At least 95% of newly treated people with genotype 1 hepatitis C and prior non-responders achieved sustained virological response using a fixed-dose combination of sofosbuvir plus ledipasvir, with or without ribavirin, according to findings from the LONESTAR study presented at The Liver Meeting 2013, the 64th annual meeting of the American Association for the Study of Liver Diseases (AASLD) in Washington, DC. While response rates were high overall, the two relapsers in the trial were not taking ribavirin.
The advent of direct-acting antiviral agents has revolutionised treatment of chronic hepatitis C. While these agents were initially tested as add-ons to interferon-based therapy, many people with hepatitis C virus (HCV) and their care providers are awaiting all-oral regimens that dispense with pegylated interferon and its difficult side-effects.
Eric Lawitz of the Texas Liver Institute reported results from the phase 2 LONESTAR study, which evaluated a fixed-dose combination pill containing Gilead Sciences' HCV polymerase inhibitor sofosbuvir (formerly GS-7977) plus the NS5A inhibitor ledipasvir (formerly GS-5885), taken with or without ribavirin for 8 or 12 weeks.
LONESTAR enrolled two cohorts at a single centre in the United States. Cohort 1 included 60 treatment-naive individuals (people who had not taken treatment before) who did not have liver cirrhosis. Cohort 2 included 40 people, about half with cirrhosis, who did not achieve a cure with the current standard of care: triple therapy with the approved HCV protease inhibitors boceprevir (Victrelis) or telaprevir (Incivo or Incivek) plus pegylated interferon/ribavirin.
Overall, two-thirds of participants were men, 9% were black and the mean age was 50 years. Most (87%) had harder-to-treat HCV genotype 1a and only 15% had the favourable IL28B CC gene variant associated with interferon responsiveness. In Cohort 2, 55% had cirrhosis at study entry. Just over half (55%) had previously been treated with boceprevir while 45% had used telaprevir. All experienced prior virological failure; people who stopped previous therapy due to adverse events were excluded.
Participants in Cohort 1 were randomly assigned (1:1:1) to receive the once-daily fixed-dose tablet containing 400mg sofosbuvir and 90mg ledipasvir either with or without 1000-1200mg/day weight-based ribavirin for 8 weeks, or without ribavirin for 12 weeks. Treatment-experienced patients were randomised to receive sofosbuvir/ledipasvir either with or without ribavirin for 12 weeks.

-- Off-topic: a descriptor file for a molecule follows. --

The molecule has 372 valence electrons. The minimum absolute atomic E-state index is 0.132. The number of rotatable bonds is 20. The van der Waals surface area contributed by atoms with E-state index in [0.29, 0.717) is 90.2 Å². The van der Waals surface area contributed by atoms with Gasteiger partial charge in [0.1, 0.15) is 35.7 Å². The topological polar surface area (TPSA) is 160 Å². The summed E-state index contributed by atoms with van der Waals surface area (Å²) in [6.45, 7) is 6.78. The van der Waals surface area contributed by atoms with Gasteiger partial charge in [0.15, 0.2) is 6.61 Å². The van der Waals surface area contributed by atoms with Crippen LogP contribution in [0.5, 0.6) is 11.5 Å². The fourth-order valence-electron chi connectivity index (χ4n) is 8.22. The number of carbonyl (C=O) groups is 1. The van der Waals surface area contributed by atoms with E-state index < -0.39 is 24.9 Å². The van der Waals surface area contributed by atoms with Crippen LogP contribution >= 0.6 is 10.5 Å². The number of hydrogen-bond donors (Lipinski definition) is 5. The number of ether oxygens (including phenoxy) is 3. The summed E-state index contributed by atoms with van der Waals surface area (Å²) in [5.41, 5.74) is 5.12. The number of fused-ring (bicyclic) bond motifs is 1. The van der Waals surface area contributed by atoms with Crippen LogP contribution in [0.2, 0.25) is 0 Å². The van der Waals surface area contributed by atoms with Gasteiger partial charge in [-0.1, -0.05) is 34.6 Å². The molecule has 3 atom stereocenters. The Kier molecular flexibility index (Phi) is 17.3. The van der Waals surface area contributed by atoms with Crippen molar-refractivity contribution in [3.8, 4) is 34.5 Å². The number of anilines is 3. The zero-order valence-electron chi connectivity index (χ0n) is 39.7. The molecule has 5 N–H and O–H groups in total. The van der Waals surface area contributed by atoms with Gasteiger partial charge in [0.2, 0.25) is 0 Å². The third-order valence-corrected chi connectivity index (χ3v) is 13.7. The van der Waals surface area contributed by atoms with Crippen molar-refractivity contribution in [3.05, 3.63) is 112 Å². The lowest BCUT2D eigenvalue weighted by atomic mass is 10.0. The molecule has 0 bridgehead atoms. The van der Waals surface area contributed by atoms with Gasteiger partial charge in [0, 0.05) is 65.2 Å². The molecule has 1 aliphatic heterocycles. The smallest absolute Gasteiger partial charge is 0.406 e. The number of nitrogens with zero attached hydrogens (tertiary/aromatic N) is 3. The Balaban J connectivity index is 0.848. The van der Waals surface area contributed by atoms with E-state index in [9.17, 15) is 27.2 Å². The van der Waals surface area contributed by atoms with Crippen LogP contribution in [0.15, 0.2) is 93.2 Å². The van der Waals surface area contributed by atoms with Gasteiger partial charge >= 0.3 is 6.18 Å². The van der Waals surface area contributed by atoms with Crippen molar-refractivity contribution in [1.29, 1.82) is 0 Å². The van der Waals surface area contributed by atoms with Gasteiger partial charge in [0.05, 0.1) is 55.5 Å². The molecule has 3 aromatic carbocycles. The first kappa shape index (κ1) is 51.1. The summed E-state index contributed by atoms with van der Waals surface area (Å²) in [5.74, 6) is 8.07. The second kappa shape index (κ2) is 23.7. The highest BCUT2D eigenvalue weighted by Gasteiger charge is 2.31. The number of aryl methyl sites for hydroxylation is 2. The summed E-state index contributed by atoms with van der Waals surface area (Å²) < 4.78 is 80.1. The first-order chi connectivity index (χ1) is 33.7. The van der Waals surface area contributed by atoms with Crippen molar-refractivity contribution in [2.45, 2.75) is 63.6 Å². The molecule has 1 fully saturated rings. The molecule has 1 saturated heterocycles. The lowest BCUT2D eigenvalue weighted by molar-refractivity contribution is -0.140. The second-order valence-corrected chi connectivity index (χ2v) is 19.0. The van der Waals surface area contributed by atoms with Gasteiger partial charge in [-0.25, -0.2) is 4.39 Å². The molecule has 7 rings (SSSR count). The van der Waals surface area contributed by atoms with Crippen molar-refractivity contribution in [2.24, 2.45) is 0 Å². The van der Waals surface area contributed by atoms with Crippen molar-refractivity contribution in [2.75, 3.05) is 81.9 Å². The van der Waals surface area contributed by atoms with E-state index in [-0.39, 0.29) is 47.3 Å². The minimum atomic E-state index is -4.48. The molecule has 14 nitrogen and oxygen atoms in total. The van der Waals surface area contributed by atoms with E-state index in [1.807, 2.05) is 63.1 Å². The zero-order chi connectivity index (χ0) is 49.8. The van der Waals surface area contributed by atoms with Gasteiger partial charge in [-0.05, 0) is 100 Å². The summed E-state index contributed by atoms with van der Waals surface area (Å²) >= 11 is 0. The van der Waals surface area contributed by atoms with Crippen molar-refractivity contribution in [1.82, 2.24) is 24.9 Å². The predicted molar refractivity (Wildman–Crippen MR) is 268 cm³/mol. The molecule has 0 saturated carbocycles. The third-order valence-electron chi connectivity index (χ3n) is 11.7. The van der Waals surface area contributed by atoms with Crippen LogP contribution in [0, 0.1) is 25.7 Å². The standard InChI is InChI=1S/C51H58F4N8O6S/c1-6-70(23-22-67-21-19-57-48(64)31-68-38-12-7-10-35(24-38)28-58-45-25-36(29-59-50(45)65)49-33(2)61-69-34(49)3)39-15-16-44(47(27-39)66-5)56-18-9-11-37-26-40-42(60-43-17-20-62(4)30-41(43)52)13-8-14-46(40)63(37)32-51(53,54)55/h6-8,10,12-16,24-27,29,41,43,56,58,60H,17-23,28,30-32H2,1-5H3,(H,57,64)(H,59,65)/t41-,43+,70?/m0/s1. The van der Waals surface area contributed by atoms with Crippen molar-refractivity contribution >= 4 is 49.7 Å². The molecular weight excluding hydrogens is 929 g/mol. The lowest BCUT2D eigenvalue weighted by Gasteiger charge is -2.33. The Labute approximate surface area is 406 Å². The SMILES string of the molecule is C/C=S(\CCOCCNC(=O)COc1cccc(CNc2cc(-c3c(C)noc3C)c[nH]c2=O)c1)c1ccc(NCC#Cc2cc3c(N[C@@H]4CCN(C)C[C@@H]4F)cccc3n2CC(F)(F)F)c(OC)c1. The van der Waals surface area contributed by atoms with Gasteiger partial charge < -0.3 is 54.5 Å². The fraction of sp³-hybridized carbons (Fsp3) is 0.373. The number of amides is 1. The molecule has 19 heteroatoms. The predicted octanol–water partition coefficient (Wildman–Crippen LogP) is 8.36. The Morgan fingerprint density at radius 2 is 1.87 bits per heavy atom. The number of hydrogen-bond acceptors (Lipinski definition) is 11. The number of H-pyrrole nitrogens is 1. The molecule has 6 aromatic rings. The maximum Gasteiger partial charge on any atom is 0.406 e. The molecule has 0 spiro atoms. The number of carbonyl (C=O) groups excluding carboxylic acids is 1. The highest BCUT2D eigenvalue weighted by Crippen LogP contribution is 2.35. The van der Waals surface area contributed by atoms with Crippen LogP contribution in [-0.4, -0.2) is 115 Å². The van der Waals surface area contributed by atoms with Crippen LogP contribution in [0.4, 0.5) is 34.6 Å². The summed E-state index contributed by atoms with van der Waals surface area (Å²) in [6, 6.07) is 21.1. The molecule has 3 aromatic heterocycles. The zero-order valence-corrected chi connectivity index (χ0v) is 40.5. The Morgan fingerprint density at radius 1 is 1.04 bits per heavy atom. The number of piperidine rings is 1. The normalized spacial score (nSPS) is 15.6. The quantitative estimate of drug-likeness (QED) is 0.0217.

All participants completed therapy except for one who withdrew consent. In Cohort 1, 95% of treatment-naive patients treated with sofosbuvir/ledipasvir for either 8 or 12 weeks achieved sustained virological response, or continued undetectable HCV RNA at 12 weeks post-treatment (SVR12). The SVR12 rate was 100% in the 8-week sofosbuvir/ledipasvir plus ribavirin arm.
In Cohort 2, SVR12 rates were 95% for sofosbuvir/ledipasvir and 100% for sofosbuvir/ledipasvir plus ribavirin given for 12 weeks. All patients without cirrhosis achieved sustained response, as did all but one of the people with cirrhosis (91%).
Response rates for all arms remained the same at 24 weeks post-treatment (SVR24). These results compared favourably to historical SVR24 rates of about 70% for people without cirrhosis and 44% for people with cirrhosis in pivotal trials of boceprevir or telaprevir plus pegylated interferon/ribavirin.
The 95% response rates reflected three people who did not achieve SVR12/24. One patient in Cohort 1 who received sofosbuvir/ledipasvir alone for 8 weeks and one in Cohort 2 who received sofosbuvir/ledipasvir for 12 weeks experienced viral relapse, while one person in Cohort 1 who received sofosbuvir/ledipasvir for 12 weeks was lost to follow-up after reaching SVR8. Both relapsers had HCV genotype 1a. No one who took ribavirin relapsed.
Seven of the nine people with NS5A resistance mutations and all 28 people with NS3/4A (protease) resistance mutations at baseline nevertheless achieved sustained response. One patient had evidence of the S282T mutation and multiple NS5A resistance mutations at the time of relapse at week 8. This individual was retreated with sofosbuvir/ledipasvir plus ribavirin for 24 weeks and went on to achieve SVR12.
Sofosbuvir/ledipasvir was generally safe and well-tolerated with or without ribavirin. Two people receiving sofosbuvir/ledipasvir alone and two receiving ribavirin experienced serious adverse events, but no one discontinued treatment for this reason. Grade 3 to 4 adverse events (0 vs 14%) and grade 3 to 4 laboratory abnormalities (7 vs 14%) were more common among those taking ribavirin. Anaemia was seen only in the ribavirin arms (19%).
Asked whether ribavirin is still important, Lawitz said these results confirm that "for a large proportion of patients we can remove ribavirin without impacting SVR," and "outside clinical trials, anything we can do to improve compliance is a benefit".
The phase 3 ION trials are currently underway, testing sofosbuvir/ledipasvir with or without ribavirin for 8, 12 or 24 weeks in treatment-naive patients with genotype 1 and prior non-responders, Lawitz noted.
Results from the phase 2 ELECTRON trial, also reported at the Liver Meeting, showed that Gilead's non-nucleoside polymerase inhibitor GS-9669 as a third agent instead of ribavirin also led to SVR12 rates of 100% for difficult-to-treat genotype 1 patients.
Lawitz E et al. Once daily sofosbuvir/ledipasvir fixed dose combination with or without ribavirin resulted in ≥95% sustained virologic response in patients with HCV genotype 1, including patients with cirrhosis: the LONESTAR trial. 64th Annual Meeting of the American Association for the Study of Liver Diseases, Washington, DC, abstract 215, 2013.